Skip to main content

NEPC Talks Education: Discussing the Relationship Between Social and Educational Policy

BOULDER, CO (February 17, 2022) – In this month’s episode of NEPC Talks Education, NEPC Researcher Christopher Saldaña, Raymond C. Pierce, President and CEO of the Southern Education Foundation, and Meagan Crowe, a Senior Research and Policy Analyst for the foundation, discuss The South’s Pre-Pandemic Position, the first report in a new series of reports to be released by the Southern Education Foundation (SEF) under the title Economic Vitality and Education in the South (EVES).

Pierce and Crowe explain that the EVES series is intended to help broaden the conversation about the policies and practices that policymakers focus on to ensure students are supported outside as well as inside of the classroom. Crowe explains that the “social determinants of education” framework—introduced in the report—is designed to expand conversations beyond what schools do wrong or can do better to policy discussions about what policies are needed to provide a context for schooling that facilitates school success by ensuring that students are prepared to learn before they step into their classrooms.

The South’s Pre-Pandemic Position focuses on identifying racial disparities in poverty, housing, healthcare, and incarceration rates that existed before the pandemic. Subsequent reports will consider how the pandemic has impacted these disparities. Crowe notes that an important finding of the report is how students of color face disparities in multiple areas of their lives. She explains they are more likely to attend under-resourced schools, be impacted by poverty, interact with the criminal justice system, and face homelessness. She argues this highlights the need for policymakers and stakeholders to consider how policymaking can address multiple social and economic issues to support schools in helping students succeed academically. Pierce adds that schools in the South have been shaped by a history of slavery, Jim Crow, segregation, and disfranchisement—making it imperative to think about how social, economic, and racial justice intersect with educational policy.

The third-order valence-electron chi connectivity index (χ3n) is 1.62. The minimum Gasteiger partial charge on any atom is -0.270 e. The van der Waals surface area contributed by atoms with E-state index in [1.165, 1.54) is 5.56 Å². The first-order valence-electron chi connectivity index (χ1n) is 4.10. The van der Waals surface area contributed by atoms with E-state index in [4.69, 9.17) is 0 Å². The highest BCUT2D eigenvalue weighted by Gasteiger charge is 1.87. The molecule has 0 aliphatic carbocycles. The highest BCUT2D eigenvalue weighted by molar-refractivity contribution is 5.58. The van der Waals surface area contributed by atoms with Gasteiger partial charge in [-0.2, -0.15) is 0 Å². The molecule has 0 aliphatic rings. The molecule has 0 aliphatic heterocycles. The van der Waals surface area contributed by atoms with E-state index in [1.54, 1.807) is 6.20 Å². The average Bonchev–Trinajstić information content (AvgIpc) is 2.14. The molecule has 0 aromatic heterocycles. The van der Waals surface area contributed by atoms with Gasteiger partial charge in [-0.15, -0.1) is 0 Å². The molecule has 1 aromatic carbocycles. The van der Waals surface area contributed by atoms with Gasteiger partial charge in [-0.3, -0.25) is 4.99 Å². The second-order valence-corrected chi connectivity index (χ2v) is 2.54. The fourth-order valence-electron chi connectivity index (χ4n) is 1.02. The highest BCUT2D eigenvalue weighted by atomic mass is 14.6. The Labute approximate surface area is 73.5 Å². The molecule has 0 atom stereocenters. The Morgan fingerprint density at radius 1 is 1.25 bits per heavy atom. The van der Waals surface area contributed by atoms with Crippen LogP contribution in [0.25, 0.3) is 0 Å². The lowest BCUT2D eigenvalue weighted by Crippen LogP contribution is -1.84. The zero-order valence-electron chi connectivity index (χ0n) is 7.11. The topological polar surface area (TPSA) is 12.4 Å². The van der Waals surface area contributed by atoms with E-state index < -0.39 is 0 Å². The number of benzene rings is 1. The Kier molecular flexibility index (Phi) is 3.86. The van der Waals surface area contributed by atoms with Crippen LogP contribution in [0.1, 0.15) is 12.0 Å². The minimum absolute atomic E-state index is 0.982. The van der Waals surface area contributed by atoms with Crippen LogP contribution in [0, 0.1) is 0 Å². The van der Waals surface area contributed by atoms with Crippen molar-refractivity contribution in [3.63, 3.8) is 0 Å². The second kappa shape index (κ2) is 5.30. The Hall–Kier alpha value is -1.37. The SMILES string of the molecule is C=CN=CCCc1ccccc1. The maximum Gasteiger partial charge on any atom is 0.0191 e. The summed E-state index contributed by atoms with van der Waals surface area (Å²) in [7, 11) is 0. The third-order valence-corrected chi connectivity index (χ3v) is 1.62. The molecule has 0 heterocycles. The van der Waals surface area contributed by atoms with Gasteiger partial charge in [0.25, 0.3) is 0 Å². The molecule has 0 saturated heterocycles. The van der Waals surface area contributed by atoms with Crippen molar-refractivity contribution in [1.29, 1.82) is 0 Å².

Pierce and Crowe encourage stakeholders to use the report in several ways. Pierce recommends that readers use the report to help initiate difficult conversations about educational policy with local leaders and elected officials. He argues the report is designed to encourage the kind of complex deliberations that are necessary to understand how educational, social, and economic policy can work in tandem to support students. Similarly, Crowe recommends that stakeholders share the report with other sectors. She hopes the EVES series will foster collaborative research and policy initiatives that change how scholars and policymakers think about addressing achievement and opportunity gaps.

A new NEPC Talks Education podcast episode, hosted by Christopher Saldaña, will be released each month from September through May. 

Don’t worry if you miss a month. All episodes are archived on the NEPC website and can be found here.

NEPC podcast episodes are also available on Apple Podcasts and Stitcher, under the title NEPC Talks Education. Subscribe and follow!

The National Education Policy Center (NEPC), a university research center housed at the University of Colorado Boulder School of Education, produces and disseminates high-quality, peer-reviewed research to inform education policy discussions. Visit us at: